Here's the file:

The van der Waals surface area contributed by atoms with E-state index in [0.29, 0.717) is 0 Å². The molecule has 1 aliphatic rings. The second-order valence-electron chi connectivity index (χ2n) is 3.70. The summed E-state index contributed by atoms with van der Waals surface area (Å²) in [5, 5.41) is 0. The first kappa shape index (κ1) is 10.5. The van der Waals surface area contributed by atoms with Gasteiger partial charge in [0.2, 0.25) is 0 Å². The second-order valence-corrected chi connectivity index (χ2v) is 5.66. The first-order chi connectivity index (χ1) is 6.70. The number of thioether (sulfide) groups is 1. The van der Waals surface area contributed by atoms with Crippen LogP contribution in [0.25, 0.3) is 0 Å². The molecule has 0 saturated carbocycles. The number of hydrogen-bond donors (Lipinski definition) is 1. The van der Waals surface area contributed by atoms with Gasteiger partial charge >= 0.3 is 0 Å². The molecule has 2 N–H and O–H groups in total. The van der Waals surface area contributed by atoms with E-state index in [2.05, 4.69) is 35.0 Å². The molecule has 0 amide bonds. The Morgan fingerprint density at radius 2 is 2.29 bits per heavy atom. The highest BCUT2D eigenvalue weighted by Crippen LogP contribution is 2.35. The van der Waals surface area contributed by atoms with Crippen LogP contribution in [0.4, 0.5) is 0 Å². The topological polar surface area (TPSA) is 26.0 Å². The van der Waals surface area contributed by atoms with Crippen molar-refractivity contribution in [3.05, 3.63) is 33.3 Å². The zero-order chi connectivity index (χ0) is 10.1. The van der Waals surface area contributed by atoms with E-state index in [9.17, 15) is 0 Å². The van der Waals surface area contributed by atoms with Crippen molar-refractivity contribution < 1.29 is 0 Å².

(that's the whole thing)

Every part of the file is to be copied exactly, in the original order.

The van der Waals surface area contributed by atoms with E-state index in [0.29, 0.717) is 0 Å². The molecule has 1 aliphatic rings. The second-order valence-electron chi connectivity index (χ2n) is 3.70. The summed E-state index contributed by atoms with van der Waals surface area (Å²) in [5, 5.41) is 0. The first kappa shape index (κ1) is 10.5. The van der Waals surface area contributed by atoms with Gasteiger partial charge in [0.2, 0.25) is 0 Å². The second-order valence-corrected chi connectivity index (χ2v) is 5.66. The first-order chi connectivity index (χ1) is 6.70. The number of thioether (sulfide) groups is 1. The van der Waals surface area contributed by atoms with Crippen LogP contribution in [0.25, 0.3) is 0 Å². The molecule has 0 saturated carbocycles. The number of hydrogen-bond donors (Lipinski definition) is 1. The van der Waals surface area contributed by atoms with Gasteiger partial charge >= 0.3 is 0 Å². The molecule has 2 N–H and O–H groups in total. The van der Waals surface area contributed by atoms with E-state index in [2.05, 4.69) is 35.0 Å². The molecule has 0 amide bonds. The Morgan fingerprint density at radius 2 is 2.29 bits per heavy atom. The highest BCUT2D eigenvalue weighted by Crippen LogP contribution is 2.35. The van der Waals surface area contributed by atoms with Crippen LogP contribution in [0.4, 0.5) is 0 Å². The topological polar surface area (TPSA) is 26.0 Å². The van der Waals surface area contributed by atoms with Crippen molar-refractivity contribution in [3.05, 3.63) is 33.3 Å². The zero-order chi connectivity index (χ0) is 10.1. The van der Waals surface area contributed by atoms with E-state index in [9.17, 15) is 0 Å². The van der Waals surface area contributed by atoms with Crippen molar-refractivity contribution < 1.29 is 0 Å².